An excellent focal length for portraits, sports, and travel photography, although many may feel its focal length at both ends are neither too practical to make it a one-lens-does-all choice optic for photographers.


Well, I think quite a number of Nikon faithful are equally very easy to satisfy - it was all started with a lens test published by 'Popular Photography' back during early '80 which it has reported some favorable results achieve by the lens. The review has made many users thinking Nikon has produced another 'legendary" status lens. (Frankly, I think even Nikon was surprised and embarrassed by such positive respond in a Series E zoom lens instead of a Nikkor). If a test report is solely used as a yardstick to judge such a status, Canon could have a few bucketful of legendary lenses because any seasoned users/readers will notice Popular Photography rarely reviewed lenses made by Nikon during that time; even if it has, while you can see most of content were using careful choice of words which often contradict with lens test results in data sheet. Further, many lens tests of Canon optic published usually scored highly and brilliantly in lab and on the field test. So, I think to see such overwhelming reaction from Nikon users was truly amazing and it might even went beyond its creator's expectation.
 

Credit: Image courtesy of Laura Kornylak ® <shutterblade@comcast.net> from shutterblade*com where the Company has a website on its own. Image copyright © 2003. All rights reserved. Please respect the visual property of the contributing photographer.

Generally, zoom lenses within on these focal length are much easier to design without overcoming too much optical aberrations, they usually performs much better than lenses of shorter focal lengths. There are two versions of this lens being produced throughout its entire product cycle. The earlier version has a lens fastening ring in black plastic while later version was changed to a metal (Aluminum) lens mounting ring. It has a extra broad focusing ring which provides secure, firm focusing and zoom action. However, the lens has a few great designing elements to term it as a good zoom lens. It features a one touch zoom/focusing ring design which is very useful for telephotography; it has a constant aperture of f/3.5 which is equally favorable by many photographers.

Nikon Series E zoom 70-150mm f/3.5
The lens indeed balances very well when mounted on camera (especially with a motor drive attached). Optically, it never disappoint either, perhaps with NIC which has greatly contains internal reflection among the lens elements within, images produce are uniformly quite sharp for a zoom lens at all apertures and color fidelity is very stable. The lens exhibits a slightly higher contrast (for a zoom lens), where it also provides excellent depth of field scales (lines) which are brightly coloured to illustrate their curves while it zooms/focuses. Overall, since the lens was designed within a focal length generally very useful (and practical) for medium telephotography such as half length body portraiture, scenic/landscape to isolate a specific area of interest, family pictures and even a great choice for indoor studio photography. However, similar to other Series E lenses, the lens is not provided with a meter coupling prong and when use it with any Non-AI Nikon bodies, you have to be aware that it may not be able to provide proper open aperture metering guide. Another slight drawback is its rectangular grip for the aperture ring has a very strong, fragile plastic feel.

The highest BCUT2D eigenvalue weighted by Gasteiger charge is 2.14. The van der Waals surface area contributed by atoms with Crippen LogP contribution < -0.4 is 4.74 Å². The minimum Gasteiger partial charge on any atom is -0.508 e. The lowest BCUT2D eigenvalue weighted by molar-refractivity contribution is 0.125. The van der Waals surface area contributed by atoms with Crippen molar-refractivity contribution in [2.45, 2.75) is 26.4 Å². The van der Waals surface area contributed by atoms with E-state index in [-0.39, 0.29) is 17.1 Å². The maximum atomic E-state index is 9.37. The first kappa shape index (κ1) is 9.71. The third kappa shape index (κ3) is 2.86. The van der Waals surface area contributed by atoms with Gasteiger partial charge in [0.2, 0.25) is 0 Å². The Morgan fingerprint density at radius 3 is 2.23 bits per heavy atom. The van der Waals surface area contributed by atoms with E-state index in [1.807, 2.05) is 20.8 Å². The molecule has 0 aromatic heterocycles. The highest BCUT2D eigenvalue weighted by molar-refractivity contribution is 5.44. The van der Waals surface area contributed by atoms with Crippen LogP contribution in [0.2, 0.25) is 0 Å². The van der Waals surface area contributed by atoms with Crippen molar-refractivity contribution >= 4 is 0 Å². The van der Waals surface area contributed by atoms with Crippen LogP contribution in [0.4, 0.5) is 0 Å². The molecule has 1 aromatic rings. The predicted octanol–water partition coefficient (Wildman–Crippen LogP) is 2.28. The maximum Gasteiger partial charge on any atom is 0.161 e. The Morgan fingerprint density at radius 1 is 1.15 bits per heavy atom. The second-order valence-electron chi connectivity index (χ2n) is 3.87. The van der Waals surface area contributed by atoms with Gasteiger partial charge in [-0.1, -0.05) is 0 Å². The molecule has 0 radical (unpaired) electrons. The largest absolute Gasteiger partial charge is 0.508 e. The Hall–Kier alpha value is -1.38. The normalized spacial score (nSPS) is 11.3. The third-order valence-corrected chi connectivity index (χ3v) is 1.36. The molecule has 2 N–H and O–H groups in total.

Credit: Image(s) courtesy of Bert Furnari ® where I found the image(s) from his excellent Ebay Store. All image(s) appeared herein are Copyright © 2006. All rights reserved. Please respect the visual property of the contributing photographer.
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As with any other medium telephoto lens you can find on the market, shooting portraits with aperture between f/8.0 and f/11 with flash, should produce excellent photographic results with this lens. Over the years, just like the shorter 36-72mm lens featured earlier, I noticed many of this zoom lens are also being used "in front of the curtain" at many of the One Hour Color Lab for taking passport or B/W ID photo).

I am not here trying to upset some stomachs by making such a remark here. Actually, depending on your expectation and in what situation you are using them, most modern lenses are more than sufficient to generate an above average optical result - if you are very particular about factors such as resolving power etc...at every aperture it provides, then it is too unfortunate.